Jesus told his disciples a parable: “Can a blind person guide a blind person? Will not both fall into a pit? No disciple is superior to the teacher; but when fully trained, every disciple will be like his teacher. Why do you notice the splinter in your brother’s eye, but do not perceive the wooden beam in your own?
How can you say to your brother, ‘Brother, let me remove that splinter in your eye,’ when you do not even notice the wooden beam in your own eye? You hypocrite! Remove the wooden beam from your eye first; then you will see clearly to remove the splinter in your brother’s eye.”
New Revised Standard Version, copyright 1989, by the National Council of the Churches of Christ in the United States of America. Used by permission. All rights reserved. USCCB approved. http://www.usccb.org/bible/approved-translations
Pope Francis’ homily a year ago on today’s gospel focused on Jesus’s thought provoking query: “Why do you look at the speck of sawdust in your brother’s eye and pay no attention to the plank in your own eye?”
The Pope says: “Having just spoken about humility, Jesus speaks of its opposite: of that hateful attitude towards one’s neighbor when one becomes a ‘judge’ of his brother. Jesus used a strong word: ‘hypocrite.’ Those who live judging their neighbor, speaking ill of their neighbor, are hypocrites, because they lack the strength and courage to look to their own shortcomings….he who has hatred in his heart for his brother is a murderer…he who judges his brother walks in darkness.”
Pope Francis continued: “Every time we judge our brothers in our hearts–or worse still, speak ill of them, we are Christian murderers, and there is no place for nuances. If you speak ill of your brother, you kill your brother. Every time we do this, we are imitating that gesture of Cain, the first murderer.”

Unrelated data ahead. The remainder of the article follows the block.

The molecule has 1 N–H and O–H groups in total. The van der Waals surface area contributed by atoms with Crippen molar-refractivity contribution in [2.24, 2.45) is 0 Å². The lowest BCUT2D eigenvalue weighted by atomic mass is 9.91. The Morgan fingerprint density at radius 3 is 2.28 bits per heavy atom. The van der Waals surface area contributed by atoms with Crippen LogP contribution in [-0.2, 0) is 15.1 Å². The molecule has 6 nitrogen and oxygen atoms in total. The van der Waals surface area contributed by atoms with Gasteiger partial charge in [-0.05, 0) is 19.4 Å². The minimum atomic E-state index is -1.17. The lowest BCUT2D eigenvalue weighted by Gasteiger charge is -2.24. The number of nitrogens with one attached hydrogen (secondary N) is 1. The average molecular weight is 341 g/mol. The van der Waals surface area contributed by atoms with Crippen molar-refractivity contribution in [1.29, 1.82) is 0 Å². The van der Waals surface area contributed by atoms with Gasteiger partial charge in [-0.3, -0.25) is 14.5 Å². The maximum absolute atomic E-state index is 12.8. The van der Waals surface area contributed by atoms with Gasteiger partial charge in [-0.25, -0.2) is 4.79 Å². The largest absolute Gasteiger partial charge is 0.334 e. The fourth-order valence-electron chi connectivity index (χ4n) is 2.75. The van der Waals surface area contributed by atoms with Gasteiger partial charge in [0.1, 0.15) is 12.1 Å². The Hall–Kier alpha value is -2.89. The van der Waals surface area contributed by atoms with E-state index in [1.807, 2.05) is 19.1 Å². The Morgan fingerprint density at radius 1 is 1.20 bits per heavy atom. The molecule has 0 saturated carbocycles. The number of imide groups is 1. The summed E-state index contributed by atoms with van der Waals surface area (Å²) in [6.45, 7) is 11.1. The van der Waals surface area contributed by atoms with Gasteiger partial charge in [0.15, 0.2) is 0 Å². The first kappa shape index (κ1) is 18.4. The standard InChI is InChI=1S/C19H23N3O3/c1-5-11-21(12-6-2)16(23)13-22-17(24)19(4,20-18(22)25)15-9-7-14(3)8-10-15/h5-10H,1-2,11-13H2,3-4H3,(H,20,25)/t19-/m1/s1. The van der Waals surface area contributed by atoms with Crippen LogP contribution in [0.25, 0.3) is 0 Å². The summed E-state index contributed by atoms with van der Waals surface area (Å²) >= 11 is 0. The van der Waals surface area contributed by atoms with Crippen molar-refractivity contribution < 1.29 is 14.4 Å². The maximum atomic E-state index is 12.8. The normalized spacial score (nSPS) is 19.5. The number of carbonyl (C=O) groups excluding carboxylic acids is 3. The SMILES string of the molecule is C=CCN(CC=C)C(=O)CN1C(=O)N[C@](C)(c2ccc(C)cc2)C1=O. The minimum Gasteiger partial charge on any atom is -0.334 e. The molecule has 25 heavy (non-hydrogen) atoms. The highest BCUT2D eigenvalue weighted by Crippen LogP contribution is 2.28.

The Pope added, “Gossip always has a criminal side to it. There is no such thing as innocent gossip.” Quoting St. James, the Pope said the tongue is to be used to praise God, “but when we use our tongue to speak ill of our brother or sister, we are using it to kill the image of God in our brother [or sister]. Some may say there are persons who deserve being gossiped about. But it is not so.”
―George Penman Sullivan, Jr. is a Jesuit-educated lay leader who helped found Chicago’s Ignatian Volunteer Corps. He and his wife, Dorothy, live in Wilmette IL, and have four children and three grandchildren.
Pope Francis ended his homily with this exhortation: “Go and pray for him! Go and do penance for her! And then, if it is necessary, speak to that person who may be able to seek some remedy for the problem. But don’t tell everyone!”
“Today we ask for grace so that we and the entire Church may convert from the crime of gossip to love, to humility, to meekness, to docility, to the generosity of love towards our neighbor.”
Wherever we are today, we pray that we may live that Gospel message of love, humility, meekness, docility, and generosity to our neighbor. Amen.Please share the Good Word with your friends!